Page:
1812 Born on Friday, 7 February at 1 Mile End Terrace (now 33 Commercial Road), Portsea, Landport, a suburb of Portsmouth to John, a clerk in the navy pay-office attached to the dockyard, and Elizabeth Dickens.
1812 June: The Dickens family moved to 16 Hawke Street, Portsmouth.
1813 December: The Dickens family moved to 39 Wish Street, Southsea, Portsmouth.
1815 Posted back to London, John Dickens and family moved to a house at No. 10 Norfolk Street (now 22 Cleveland Street), St. Pancras, London.
1817 Posted to Sheerness, John Dickens is re-posted in April to Kent's Chatham Dockyard, and moved his family into No. 2 Ordnance Terrace in December.
1821 The Dickens family moved to The Brook, 18 St. Mary's Place, Chatham.
1822 Summer: Posted back to London, John Dickens and family move to a house at No. 16 Bayham Street, Camden Town, London (undoubtedly a model for the Cratchits' home in A Christmas Carol, 1843).
1824 After yet another remove to 4 Gower Street North, Charles Dickens's father was arrested for debt on February 20 and consigned to the Marshalsea Prison, where the rest of the family except Charles joined him. While working at Warren's Blacking Factory at 3 Chandos Street, Hungerford Market, CD roomed with Mrs. Roylance in Little College Street, Camden Town, and afterward in a garret in Lant Street, Southwark. On 28 May John Dickens was released, and the family was reunited at 29 Johnson Street, Somers Town.
1827 Evicted for non-payment of rates, the family moved to The Polygon, Somers Town.
1829 The family moved to 10 Norfolk Street, Fitzroy Square, London.
1832 The family moved to No. 15 Fitzroy Street, London.
1833 In January, the family moved to 18 Bentinck Street, London.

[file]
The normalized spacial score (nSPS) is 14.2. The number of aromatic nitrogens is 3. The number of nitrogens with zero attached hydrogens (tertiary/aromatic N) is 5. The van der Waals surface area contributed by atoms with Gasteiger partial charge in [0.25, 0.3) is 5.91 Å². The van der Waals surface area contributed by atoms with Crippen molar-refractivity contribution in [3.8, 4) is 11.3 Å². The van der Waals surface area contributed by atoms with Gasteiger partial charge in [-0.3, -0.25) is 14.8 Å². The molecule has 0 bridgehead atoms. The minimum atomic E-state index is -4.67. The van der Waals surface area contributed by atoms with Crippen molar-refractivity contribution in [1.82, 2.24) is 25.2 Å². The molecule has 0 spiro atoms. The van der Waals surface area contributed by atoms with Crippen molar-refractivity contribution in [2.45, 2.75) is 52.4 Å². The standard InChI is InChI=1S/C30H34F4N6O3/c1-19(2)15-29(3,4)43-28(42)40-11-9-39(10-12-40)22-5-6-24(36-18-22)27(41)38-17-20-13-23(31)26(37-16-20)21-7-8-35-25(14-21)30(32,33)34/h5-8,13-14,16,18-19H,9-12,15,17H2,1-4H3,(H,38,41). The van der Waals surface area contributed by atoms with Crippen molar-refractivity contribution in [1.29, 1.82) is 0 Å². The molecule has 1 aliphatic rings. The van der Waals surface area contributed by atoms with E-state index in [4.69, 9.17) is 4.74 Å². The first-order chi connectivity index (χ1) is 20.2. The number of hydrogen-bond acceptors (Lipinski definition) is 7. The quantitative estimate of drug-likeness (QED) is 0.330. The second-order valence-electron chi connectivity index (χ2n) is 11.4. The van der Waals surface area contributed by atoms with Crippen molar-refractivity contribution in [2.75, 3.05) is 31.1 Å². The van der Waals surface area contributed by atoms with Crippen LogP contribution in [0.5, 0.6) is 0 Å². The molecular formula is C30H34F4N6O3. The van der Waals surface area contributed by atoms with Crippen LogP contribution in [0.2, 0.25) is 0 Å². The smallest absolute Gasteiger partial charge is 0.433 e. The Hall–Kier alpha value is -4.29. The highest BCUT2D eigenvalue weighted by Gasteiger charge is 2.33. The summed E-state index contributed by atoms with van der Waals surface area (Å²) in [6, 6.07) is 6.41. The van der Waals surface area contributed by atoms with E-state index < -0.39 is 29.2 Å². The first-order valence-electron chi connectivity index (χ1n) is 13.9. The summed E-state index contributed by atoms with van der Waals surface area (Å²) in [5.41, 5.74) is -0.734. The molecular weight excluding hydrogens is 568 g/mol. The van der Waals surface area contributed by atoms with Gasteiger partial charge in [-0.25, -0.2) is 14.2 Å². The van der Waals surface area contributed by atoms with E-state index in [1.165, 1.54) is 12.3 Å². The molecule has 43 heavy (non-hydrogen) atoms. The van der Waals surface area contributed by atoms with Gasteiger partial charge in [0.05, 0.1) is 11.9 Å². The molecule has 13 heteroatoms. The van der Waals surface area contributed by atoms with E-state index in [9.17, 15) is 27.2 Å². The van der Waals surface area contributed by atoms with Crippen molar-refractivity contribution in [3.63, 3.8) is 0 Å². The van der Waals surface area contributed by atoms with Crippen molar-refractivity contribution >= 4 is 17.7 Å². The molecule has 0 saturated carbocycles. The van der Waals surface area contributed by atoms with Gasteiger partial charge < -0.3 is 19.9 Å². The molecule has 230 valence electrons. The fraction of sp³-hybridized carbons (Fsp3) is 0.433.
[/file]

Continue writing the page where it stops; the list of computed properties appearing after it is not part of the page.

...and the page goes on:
1834 The family moved to North End, Holbourn. While working as a reporter for The Morning Chronicle, young Charles Dickens lived in bachelor rooms in Cecil Street, Buckingham Street, and in December occupied No. 13 Furnival's Inn.
1835 To be closer to the Hogarths and his fiancée, Catherine, in Chelsea, Dickens lived at 11 Selwood Terrace, Brompton.
1836 On 2 april, Charles married Catherine at St. Luke's, Chelsea, and the couple moved to larger chambers (No. 16) in Furnival's Inn, Holbourn, with Fred Dickens and Catherine's sister, Mary; there followed a short stay at 30 Upper Norton Street.
1837 In late March, Charles and Catherine moved into 48 Doughty Street; to recover from the death of Mary Hogarth on 7 May, the couple spent two weeks at Collins's Farm, Hampstead; in July, the couple stayed at the Hotel Rignolle, Calais; in September, they holidayed in Broadstairs on the English Channel. In October-November, they stayed at The Ship Hotel, Brighton
1838 For the early summer, the Dickenses lived in a cottage in Twickenham, followed by ten days in August on the Isle of Wight.
1839 From May to the end of August, the Dickenses stayed at Petersham, then spent September at Broadstairs. In December, CD acquired the lease to No. 1 Devonshire Terrace, Regent's Park (now Marleybone Road), London.
1842 The Dickens toured the eastern United States for six months, January through June. CD and John Forster visited Cornwall in October-November.
1843 The Dickens stay at 9 Osnaburgh Terrace, London.
1844-45 The Dickens family traveled through France and Italy from July through June. From July through October 1844 they lived at the Villa di Bagnarello, Genoa, which they disliked. From October 1844 through January 1845 they occupied the far more opulent Villa Peschiere, Genoa.
1846 From 11 June through 16 November, the Dickens stayed at the Villa Rosemont just outside Lausanne on the shores of Lake Geneva, Switzerland. Here he began Dombey and Son, and wrote The Battle of Life.